Today I’m participating in my 3rd and final post of this week – a blog hop for wall treatments that AREN’T shiplap. Down with shiplap! Enough with it already. It’s only appropriate in historically valid homes, and even then, use it sparingly to allow its beauty to shine. Because I live in a PMQ, i.e a rented home (because no one owns base housing) I’ve created a renter friendly peel & stick tile bathroom accent wall.
*Aspect Tiles provided the product for review, but all thoughts are my own. Thank you for supporting the brands that make PMQ for two possible.
A while back I fell in love with Aspect Tiles’ peel & stick glass subway tiles. As a renter, I loved the idea of something I could quite literally peel and stick. However, as a renter, I did not love the idea of having to put fresh drywall in after removing them for our march-out. No thank you. So what did I do then? Read on to find out.
If you’re joining me from This Is Our Bliss, Sharon Joyce Interiors, Domicile 37 or Amber Oliver – welcome! My name is Ariel and I am a Canadian military spouse making each of our base housing units, a home! I offer accessible and affordable, home decor and DIYs. If you want to: know what a PMQ is click // here // a bit more about me click // here // and to see my project gallery click // here // Don’t forget to sign up to // The Newsletter // sent out every Sunday at 9:15pm. It’s like a whole other blog post!
- Foam core boards – I needed four (20″ x 30″)
- Hammer and finishing nails (1″)
- 20 square feet of Aspect Tiles – or any other peel and stick tiles
- Glass tile cutter
- GE Silicone 1
- GE Silicone caulking in white
- Wall trim – I had a colonial design, and then one they call the “sausage.” I got ’em all at Home Depot.
- Black paint – I used Behr Limousine Leather MQ5-5o
- Paint Brush
Step 1: Measure the wall you want to cover. Your measurements are for the foam core that will be covering the wall, so make sure you include and counter tops that jut into the space, awkward angles and light fixtures.
Step 2: Cut your foam core to specification. I used four panels, and numbered them before cutting them so that I knew which ones went where. Getting the cuts right was important at the edges of the wall, but no so much for where the mirror used to be since I would be covering it with a large circular mirror.
Step 3: Using a hammer and nails, nail the foam core to the wall. This will be a life-saver when you have to take them off to move. It will be as simple as pulling up the boards, not the tile.
Step 4: Start laying tile! This will be most complicated part because you’ll have to make sure everything is plum and even, and that your spacing is on point.
Start by laying a blocking piece at the bottom if your floor trim isn’t even. If it is – you’re in luck! Use that. You always lay tile from the bottom-up.
For my subway tile pattern I off set each row by half, so every other row I had to cut the tiles in half.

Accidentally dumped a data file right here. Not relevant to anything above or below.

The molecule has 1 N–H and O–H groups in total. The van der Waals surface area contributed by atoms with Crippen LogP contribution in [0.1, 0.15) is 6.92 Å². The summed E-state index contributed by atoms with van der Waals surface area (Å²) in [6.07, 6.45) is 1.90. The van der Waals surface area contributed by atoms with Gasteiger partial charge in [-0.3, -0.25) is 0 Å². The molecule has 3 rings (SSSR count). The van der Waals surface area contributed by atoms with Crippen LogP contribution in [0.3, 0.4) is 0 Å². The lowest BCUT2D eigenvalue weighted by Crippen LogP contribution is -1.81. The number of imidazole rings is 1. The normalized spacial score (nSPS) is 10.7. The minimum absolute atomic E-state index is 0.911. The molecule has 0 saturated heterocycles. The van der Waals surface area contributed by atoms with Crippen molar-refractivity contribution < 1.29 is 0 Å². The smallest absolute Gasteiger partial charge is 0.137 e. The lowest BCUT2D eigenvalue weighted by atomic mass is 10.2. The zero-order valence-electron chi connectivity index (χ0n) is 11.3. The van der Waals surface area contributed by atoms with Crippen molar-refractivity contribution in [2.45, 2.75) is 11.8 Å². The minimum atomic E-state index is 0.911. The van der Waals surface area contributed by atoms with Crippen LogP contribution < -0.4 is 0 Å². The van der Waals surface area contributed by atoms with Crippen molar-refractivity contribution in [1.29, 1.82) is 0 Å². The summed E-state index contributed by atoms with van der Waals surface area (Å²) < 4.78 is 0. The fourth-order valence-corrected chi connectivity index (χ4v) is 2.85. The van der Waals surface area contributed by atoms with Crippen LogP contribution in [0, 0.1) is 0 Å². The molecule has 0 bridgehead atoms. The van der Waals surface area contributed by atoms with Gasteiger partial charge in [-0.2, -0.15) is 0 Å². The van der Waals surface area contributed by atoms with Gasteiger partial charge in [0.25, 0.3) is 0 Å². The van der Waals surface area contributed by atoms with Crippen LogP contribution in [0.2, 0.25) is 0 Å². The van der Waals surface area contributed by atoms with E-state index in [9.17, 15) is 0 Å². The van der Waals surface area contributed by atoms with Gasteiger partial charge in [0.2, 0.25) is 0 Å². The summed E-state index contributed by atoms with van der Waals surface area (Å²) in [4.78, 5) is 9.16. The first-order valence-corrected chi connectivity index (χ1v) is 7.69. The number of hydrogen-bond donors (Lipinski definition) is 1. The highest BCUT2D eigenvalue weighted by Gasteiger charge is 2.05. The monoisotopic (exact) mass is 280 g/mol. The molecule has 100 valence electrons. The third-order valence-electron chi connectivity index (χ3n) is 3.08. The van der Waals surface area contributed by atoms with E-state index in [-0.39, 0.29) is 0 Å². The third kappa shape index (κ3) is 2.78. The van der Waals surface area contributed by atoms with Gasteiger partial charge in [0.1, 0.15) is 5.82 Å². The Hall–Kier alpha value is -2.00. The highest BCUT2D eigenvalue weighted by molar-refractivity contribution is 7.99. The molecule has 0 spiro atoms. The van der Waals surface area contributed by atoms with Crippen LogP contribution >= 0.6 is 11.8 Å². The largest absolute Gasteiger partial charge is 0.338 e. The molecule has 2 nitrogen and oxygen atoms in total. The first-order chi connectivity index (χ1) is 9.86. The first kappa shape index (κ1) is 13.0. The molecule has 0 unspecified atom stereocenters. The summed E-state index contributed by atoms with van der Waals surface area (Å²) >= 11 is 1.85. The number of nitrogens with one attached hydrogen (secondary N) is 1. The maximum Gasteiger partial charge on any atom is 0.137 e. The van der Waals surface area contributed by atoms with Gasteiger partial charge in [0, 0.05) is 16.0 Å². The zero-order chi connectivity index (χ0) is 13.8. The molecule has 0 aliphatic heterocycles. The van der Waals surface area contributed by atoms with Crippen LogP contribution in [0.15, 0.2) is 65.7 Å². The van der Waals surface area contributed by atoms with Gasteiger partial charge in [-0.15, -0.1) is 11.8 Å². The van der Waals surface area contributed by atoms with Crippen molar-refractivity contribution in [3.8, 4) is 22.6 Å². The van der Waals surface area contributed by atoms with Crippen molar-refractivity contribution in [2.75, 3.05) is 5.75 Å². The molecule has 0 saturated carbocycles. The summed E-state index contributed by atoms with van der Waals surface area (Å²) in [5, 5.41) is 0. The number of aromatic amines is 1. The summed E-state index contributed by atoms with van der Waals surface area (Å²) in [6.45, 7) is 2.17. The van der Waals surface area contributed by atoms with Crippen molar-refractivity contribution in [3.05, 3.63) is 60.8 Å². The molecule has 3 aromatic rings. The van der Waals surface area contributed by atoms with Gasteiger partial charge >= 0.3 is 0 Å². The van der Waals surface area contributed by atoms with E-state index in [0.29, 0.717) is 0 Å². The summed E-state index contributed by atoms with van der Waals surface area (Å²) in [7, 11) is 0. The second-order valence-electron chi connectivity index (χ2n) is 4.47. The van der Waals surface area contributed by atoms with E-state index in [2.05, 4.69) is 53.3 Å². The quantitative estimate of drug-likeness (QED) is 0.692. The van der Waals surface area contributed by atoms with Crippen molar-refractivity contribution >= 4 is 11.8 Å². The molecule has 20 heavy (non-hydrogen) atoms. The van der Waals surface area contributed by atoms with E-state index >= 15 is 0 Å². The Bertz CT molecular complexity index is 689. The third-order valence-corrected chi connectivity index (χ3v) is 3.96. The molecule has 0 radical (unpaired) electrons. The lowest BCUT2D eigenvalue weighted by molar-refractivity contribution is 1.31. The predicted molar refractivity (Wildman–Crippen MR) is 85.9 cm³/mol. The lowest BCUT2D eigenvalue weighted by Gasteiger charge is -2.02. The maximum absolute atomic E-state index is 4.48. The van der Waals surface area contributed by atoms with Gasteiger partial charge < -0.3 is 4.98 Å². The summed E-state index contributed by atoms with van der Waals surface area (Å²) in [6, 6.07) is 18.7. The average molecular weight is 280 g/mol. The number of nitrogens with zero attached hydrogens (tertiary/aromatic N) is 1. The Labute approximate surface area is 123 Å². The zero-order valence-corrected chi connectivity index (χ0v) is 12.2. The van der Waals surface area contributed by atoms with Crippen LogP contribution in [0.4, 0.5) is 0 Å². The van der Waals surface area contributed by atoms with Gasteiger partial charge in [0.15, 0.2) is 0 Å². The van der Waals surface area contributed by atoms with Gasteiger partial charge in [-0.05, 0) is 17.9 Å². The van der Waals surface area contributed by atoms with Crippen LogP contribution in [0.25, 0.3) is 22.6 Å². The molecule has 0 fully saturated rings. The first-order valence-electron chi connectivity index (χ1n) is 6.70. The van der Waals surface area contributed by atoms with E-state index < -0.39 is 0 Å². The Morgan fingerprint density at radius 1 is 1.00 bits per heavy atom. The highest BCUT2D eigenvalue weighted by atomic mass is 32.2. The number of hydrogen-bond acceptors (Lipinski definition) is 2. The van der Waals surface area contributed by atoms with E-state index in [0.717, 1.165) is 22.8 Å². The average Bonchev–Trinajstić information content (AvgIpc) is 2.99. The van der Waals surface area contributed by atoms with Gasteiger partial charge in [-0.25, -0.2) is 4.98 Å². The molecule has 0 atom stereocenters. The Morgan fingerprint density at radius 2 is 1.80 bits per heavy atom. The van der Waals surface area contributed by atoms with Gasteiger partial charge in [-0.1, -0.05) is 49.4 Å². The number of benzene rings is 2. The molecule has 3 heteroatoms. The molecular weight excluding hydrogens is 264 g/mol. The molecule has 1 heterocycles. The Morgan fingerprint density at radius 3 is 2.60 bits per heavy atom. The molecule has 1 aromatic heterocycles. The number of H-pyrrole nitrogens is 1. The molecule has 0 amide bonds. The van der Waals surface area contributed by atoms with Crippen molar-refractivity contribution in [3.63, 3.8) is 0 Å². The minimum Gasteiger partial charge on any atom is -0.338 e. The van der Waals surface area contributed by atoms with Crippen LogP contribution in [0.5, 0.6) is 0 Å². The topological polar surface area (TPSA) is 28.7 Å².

When you’re cutting glass tiles, you score the top part using the blade, and then insert the tile into the mouth of the cutter, and press down. I found youtube videos super useful for this. DO NOT SCORE more than once! It will cause the tile to shatter when you press down on it, since the break occurs where the tile was scored.
The angled cuts for the ceiling were the hardest thing I’ve had to do. I thought nailing my primer for my // Vice Jars // was tough, but no, this was tough.
I did not photograph this process because it was insanely time consuming, and once I got started I wasn’t in a mood to stop and take photos.
Step 5 – Optional – I used white caulking to fill any gaps between tiles that might have occurred due to error. I had a few, so I filled them with caulking to ensure that no water from the sink would get into the foam core or wall, and rot, unseen, until we took it down.
Step 6: Cut your trim to go around the exterior of the wall, much like you would an edge tile. In my case, a few of my tile cuts weren’t completely straight, or particularly pretty, so the trim helped cover those up nicely.
I added a more decorative piece across the middle, just above the sink, for a decorate touch to help break-up the white.
Step 7: Paint your trim dark glossy black. The contrast is classic, and looks really polished. I used a paint sample that I got at the Home Depot, and then sealed them with a tough coat.
Step 8: Using GE Silicone 1 (because there’s a Silicone II ) I applied the trim to the tile not the wall. Run a bead of caulking down the back of the trim, and then press firmly, holding for 30 seconds before moving onto the next piece.
Caulking takes up to 12hrs to dry, so I let is sit overnight.
Step 9: This is where I would say “hang your mirror” but I did it before applying the trim because I was tired of looking at the wall in the middle of the tiles. Because the mirror is large and heavy I didn’t tile over where I would attaching it, because I had to drill into the wall for anchors. I also added my cute little bunny knobs from Anthropology.
Step 10: Enjoy! You now have a beautiful bathroom accent wall that is 100% renter friendly can be taken down with 1/10 the effort it took to put it up.
Monday, September 19th